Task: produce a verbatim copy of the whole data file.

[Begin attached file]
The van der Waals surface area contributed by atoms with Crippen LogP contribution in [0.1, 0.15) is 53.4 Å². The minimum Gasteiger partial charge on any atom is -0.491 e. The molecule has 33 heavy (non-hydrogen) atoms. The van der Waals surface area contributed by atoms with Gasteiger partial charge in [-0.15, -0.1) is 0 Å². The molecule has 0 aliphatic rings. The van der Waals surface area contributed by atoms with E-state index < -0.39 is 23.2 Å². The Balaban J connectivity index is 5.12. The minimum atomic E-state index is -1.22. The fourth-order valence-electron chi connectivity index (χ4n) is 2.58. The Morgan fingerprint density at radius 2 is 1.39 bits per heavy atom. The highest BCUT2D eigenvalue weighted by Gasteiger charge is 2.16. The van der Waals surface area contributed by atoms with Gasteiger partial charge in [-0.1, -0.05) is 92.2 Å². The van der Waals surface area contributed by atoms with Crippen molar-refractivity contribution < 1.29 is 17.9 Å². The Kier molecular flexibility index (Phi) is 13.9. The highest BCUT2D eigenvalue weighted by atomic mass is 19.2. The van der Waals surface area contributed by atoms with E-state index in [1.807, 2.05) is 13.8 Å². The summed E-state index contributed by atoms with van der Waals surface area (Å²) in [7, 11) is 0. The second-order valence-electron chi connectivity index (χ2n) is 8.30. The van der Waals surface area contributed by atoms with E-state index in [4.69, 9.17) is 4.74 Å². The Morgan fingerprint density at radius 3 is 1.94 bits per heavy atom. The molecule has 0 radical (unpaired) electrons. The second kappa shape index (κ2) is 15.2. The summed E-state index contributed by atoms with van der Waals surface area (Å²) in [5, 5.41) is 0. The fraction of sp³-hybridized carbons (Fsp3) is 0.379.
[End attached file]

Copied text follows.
The van der Waals surface area contributed by atoms with Crippen LogP contribution in [0.1, 0.15) is 53.4 Å². The minimum Gasteiger partial charge on any atom is -0.491 e. The molecule has 33 heavy (non-hydrogen) atoms. The van der Waals surface area contributed by atoms with Gasteiger partial charge in [-0.15, -0.1) is 0 Å². The molecule has 0 aliphatic rings. The van der Waals surface area contributed by atoms with E-state index < -0.39 is 23.2 Å². The Balaban J connectivity index is 5.12. The minimum atomic E-state index is -1.22. The fourth-order valence-electron chi connectivity index (χ4n) is 2.58. The Morgan fingerprint density at radius 2 is 1.39 bits per heavy atom. The highest BCUT2D eigenvalue weighted by Gasteiger charge is 2.16. The van der Waals surface area contributed by atoms with Gasteiger partial charge in [-0.1, -0.05) is 92.2 Å². The van der Waals surface area contributed by atoms with Crippen molar-refractivity contribution < 1.29 is 17.9 Å². The Kier molecular flexibility index (Phi) is 13.9. The highest BCUT2D eigenvalue weighted by atomic mass is 19.2. The van der Waals surface area contributed by atoms with E-state index in [1.807, 2.05) is 13.8 Å². The summed E-state index contributed by atoms with van der Waals surface area (Å²) in [7, 11) is 0. The second-order valence-electron chi connectivity index (χ2n) is 8.30. The van der Waals surface area contributed by atoms with E-state index in [4.69, 9.17) is 4.74 Å². The Morgan fingerprint density at radius 3 is 1.94 bits per heavy atom. The molecule has 0 radical (unpaired) electrons. The second kappa shape index (κ2) is 15.2. The summed E-state index contributed by atoms with van der Waals surface area (Å²) in [5, 5.41) is 0. The fraction of sp³-hybridized carbons (Fsp3) is 0.379.